Insurers rarely consider that funds injected into them by a shareholder could potentially be clawed back in certain scenarios, but in circumstances where capital contributions are made to a company without receiving a formal allocation of shares in return or where the cash injection is not properly characterised in writing, that is exactly the risk taken!
Our practice regularly encounters scenarios where shareholders in Cayman Islands companies have made capital contributions in the absence of any formal issuance of shares or otherwise documenting the terms of the cash injection. In this note we highlight the steps that should be taken to avoid any potential pitfalls inherent in this approach.
Capital contributions – the view of the Courts
In the absence of Cayman Islands authorities on the point as to how capital contributions should be categorised where there is no formal issuance of shares or entry into of loan documentation subsequent to such capital contribution, the Turks & Caicos Islands case of Kellar v Williams1. is of persuasive authority. Kellar v Williams was a decision of the Privy Council and would therefore likely be followed by a Cayman Islands court.
The case centred on the treatment that should be accorded to funds contributed by the appellant (Kellar), to a company incorporated in the Turks and Caicos called Sunrise Agency Ltd (“Sunrise”), in respect of which he was a shareholder, that had entered liquidation. Kellar sought the direction of the court as to whether the contributions to Sunrise were to be treated by the official liquidator as loans and therefore repayable to him, or as capital contributions to be divided between the shareholders of Sunrise.
The respondent (Williams), who was also a shareholder in Sunrise, contended that the funds were paid to Sunrise as capital contributions and, after the payment of debts, were divisible among shareholders pro-rata. Unfortunately for Kellar, at the time he contributed the funds there was no clear indication or documentary evidence as to whether or not the funds were contributed by way of a loan or capital contribution.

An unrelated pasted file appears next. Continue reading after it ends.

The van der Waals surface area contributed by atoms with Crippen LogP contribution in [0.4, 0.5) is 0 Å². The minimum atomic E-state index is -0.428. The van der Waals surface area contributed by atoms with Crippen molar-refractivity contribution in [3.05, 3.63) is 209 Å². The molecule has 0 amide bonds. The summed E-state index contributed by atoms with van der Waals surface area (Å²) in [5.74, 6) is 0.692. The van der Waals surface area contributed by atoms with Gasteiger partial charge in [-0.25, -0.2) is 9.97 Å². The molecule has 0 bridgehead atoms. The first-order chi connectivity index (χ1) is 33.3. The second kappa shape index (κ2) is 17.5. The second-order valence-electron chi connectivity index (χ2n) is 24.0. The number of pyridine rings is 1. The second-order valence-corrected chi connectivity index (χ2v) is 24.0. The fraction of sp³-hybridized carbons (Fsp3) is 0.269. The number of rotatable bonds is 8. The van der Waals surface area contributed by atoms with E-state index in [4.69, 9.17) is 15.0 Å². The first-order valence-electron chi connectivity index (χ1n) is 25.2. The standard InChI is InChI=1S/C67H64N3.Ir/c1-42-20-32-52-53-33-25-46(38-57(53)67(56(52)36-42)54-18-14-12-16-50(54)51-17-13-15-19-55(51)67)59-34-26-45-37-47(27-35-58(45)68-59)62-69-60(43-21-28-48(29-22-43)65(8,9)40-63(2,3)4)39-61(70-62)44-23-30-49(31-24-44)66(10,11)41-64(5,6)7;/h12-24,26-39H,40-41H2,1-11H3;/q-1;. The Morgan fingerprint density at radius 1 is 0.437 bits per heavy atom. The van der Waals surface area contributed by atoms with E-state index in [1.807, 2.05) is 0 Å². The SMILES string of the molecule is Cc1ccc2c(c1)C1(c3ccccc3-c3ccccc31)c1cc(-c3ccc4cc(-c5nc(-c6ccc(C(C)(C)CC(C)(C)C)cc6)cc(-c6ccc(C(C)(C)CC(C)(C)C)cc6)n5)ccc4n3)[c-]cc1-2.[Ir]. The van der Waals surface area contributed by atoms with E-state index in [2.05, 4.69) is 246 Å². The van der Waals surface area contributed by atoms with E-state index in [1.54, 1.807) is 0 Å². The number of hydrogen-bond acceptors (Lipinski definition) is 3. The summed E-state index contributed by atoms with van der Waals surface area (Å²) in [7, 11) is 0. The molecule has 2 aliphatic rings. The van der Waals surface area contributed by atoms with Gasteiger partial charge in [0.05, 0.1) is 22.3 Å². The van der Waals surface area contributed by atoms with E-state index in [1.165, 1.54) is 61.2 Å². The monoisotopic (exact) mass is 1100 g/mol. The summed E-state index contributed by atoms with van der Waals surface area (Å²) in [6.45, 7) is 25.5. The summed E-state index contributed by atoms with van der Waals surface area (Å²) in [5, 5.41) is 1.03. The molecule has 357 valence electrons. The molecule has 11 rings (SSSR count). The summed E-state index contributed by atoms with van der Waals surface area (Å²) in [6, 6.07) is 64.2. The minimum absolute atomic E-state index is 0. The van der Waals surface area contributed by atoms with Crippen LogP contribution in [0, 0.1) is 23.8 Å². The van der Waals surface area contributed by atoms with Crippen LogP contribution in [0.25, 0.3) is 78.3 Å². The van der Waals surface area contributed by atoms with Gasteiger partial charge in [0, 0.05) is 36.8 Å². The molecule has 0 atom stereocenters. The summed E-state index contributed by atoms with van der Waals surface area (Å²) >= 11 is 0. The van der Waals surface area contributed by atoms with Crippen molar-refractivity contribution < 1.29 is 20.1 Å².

In dismissing the case brought by Kellar seeking repayment of his contribution, the Privy Council stated that:
“If the shareholders of a company agree to increase its capital without a formal allocation of shares that capital will become like share premium part of the owners equity and there is nothing in the company law of the Turks & Caicos Islands or in the company law of England on which that law is based to render their agreement ineffective”.
The key take away for clients here is that, where a shareholder of a company agrees to increase its capital without a formal allocation of shares, the capital will become, like share premium, part of the owner’s equity. From the court’s perspective, if cash contributions are not recorded in company records as loans from the shareholder, such funds were, after payment of debts, not repayable to the shareholder who had provided such funds and instead to be divided among shareholders in proportion to the nominal amount of shares issued by the company with respect to their shareholding.
Where a cash injection from a shareholder to a Cayman company/insurer is proposed, care should be taken to identify at the outset how the funds are to be treated at the level of the recipient. Ideally, shares should be issued at a premium in consideration for such injection to clearly identify such contribution as equity. Alternatively, if the proceeds are to be repayable then the injection should be documented as a loan and if not proposed to be repayable (invariably the case) then at the very least a letter should be entered into documenting that the contribution does not constitute either share capital or share premium, is unrelated to any share issue, is for no consideration, does not constitute a loan, does not comprise consideration for goods or services and is not repayable.
Please reach out to your usual Conyers contact who would be happy to assist with the matters described above.
 2 B.C.L.C. 390 (07 February 2000)